Open network access has vitalized the argument for transparency. This seems to be playing out across a number of key economic sectors: in software, the rise of Linux is forcing Microsoft to unbundle its suite of systems and applications and charge on an a la carte basis; on the Internet, cheap access has forced AOL to justify each component of its service; and in the institutional investor world, which is what I focus on, electronic access to liquid markets is forcing brokers to break down the costs of their bundled commissions.
When dealing with brokers, investors are typically led to ignore pennies and instead focus on the notion of added-value. After all, what Merrill Lynch, Morgan Stanley, Goldman Sachs and others do is far more than simply execute trades. They provide liquidity and anonymity for execution. They provide prime brokerage services, access to capital and provide allocations of IPO shares. They offer conferences and set up one on one interviews with company management. They also produce research, reams and reams of information and analysis on thousands of companies and sectors around the world. For their best clients, they even procure tickets to events, restaurant reservations and golfing and skiing trips. All of this adds up to millions of dollars in value, or so investors are led to believe. All of these components are integrated into a single unit of value, otherwise known as the commission price. Typically, this is about five pennies per share.
If you were walking quickly down a busy street and came across four pennies, would you pick them up? This is roughly the spread between a typical bundled commission and what it costs to simply execute a trade. The difference is supposed to account for the range of value-added services described above. Brokers do not readily break down the relative price of each component bundled into this commission. Investors, meanwhile, are so used to the convenience and perceived value of the bundled commission so as to not question brokers' opacity.
At least until now.
On Monday, March 15 2004, Fidelity wrote plainly to the SEC:
The bundling of research and execution is the least transparent aspect of transaction costs, and the Commission should not do anything to favor it over other uses of commissions to obtain legitimate benefits for the adviser.A number of other mutual fund complexes are racing to stand on the same transparency platform by banning soft dollars entirely and paying for each service out of their own management fee pocket. Even Morgan Stanley, a broker nonetheless, has come out to say it will stop accepting soft dollar commissions.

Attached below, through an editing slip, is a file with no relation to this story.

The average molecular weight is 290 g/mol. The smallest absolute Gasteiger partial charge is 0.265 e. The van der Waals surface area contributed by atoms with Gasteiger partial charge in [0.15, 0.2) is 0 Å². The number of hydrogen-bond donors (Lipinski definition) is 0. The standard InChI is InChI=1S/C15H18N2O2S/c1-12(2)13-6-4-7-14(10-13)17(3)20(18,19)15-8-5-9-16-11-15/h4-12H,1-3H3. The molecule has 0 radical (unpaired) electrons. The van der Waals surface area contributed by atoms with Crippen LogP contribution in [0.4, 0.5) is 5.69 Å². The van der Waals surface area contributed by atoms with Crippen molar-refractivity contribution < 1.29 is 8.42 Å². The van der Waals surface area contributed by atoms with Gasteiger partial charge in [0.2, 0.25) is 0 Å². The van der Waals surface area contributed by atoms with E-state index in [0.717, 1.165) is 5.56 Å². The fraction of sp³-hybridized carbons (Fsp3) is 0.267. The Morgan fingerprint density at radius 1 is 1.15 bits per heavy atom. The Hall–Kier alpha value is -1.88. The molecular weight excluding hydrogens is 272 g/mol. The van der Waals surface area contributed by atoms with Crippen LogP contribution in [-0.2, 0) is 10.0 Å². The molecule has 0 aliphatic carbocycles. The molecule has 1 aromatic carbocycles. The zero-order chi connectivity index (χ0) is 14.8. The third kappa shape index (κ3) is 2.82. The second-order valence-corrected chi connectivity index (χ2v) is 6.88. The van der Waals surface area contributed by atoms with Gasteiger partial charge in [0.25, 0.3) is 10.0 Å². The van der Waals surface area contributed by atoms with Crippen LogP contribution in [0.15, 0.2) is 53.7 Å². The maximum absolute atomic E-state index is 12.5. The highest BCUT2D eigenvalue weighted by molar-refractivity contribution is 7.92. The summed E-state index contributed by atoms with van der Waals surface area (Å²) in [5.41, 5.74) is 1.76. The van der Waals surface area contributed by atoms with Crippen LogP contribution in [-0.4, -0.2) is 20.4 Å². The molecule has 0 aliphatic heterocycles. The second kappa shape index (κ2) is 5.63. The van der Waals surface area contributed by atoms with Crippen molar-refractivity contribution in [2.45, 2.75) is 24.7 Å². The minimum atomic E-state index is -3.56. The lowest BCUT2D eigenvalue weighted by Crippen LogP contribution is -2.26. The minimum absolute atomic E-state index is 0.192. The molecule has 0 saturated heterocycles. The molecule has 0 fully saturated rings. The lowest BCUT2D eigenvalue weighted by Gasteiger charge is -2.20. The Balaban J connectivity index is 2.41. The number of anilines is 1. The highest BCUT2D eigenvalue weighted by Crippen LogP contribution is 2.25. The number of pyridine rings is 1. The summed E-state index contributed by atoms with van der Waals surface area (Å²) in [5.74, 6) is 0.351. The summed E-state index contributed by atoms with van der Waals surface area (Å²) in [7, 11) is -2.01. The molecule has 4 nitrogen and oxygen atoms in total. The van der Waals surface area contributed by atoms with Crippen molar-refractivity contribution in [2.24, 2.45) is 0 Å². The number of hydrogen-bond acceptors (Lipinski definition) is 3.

Soft dollars are clearly in line for increased transparency. I am not sure if anybody really benefits from a full ban on them, which seems like excess grandstanding among those accused of impropriety. Still, the increased scrutiny on transaction costs on behalf of investors is a good development of late.
What is not ok, however, is if in the context of more closely investigating soft dollar commissions and the related payments to third party research providers, that investors dont look equally closely at commissions that combine trading and execution at full service brokers. In its letter to the SEC, Fidelity argues that:
...we estimate that research bundled with execution represents a larger share of commissions than third-party research, and we expect this would be true at other firms as well. Thus, in addition to giving rise to competitive unfairness for third party research providers, quantifying third party research without quantifying bundled research would significantly understate total soft dollar use and could be highly misleading to investors. (see full article here)Here is where the rubber hits the road and where, in circuitous yet logical fashion, Fidelity's words threaten everything from restaurants to residential real estate in most financial districts- specifically New York. The fact is that soft dollars and bundled commissions are the vig that generates much of the wealth among the brokerage industry in New York, which in turn lubricates expense accounts at lunch time and grand Park Avenue co-ops and East Hampton beachfronts. Is it not ironic that New York has a mayor whose namesake company benefits more from monthly soft dollar payments than perhaps any other financial institution. In a way, Bloomberg has taken the notion of value-added brokerage services to the peak of civic duty. Our city itself reflects the residual value of opacity in financial markets. And so the question comes back to what happens to the brokerage industry when transparency become of more value to investors than opacity? And how will independent research firms and execution only trading platforms emerge to service these needs for increased transparency?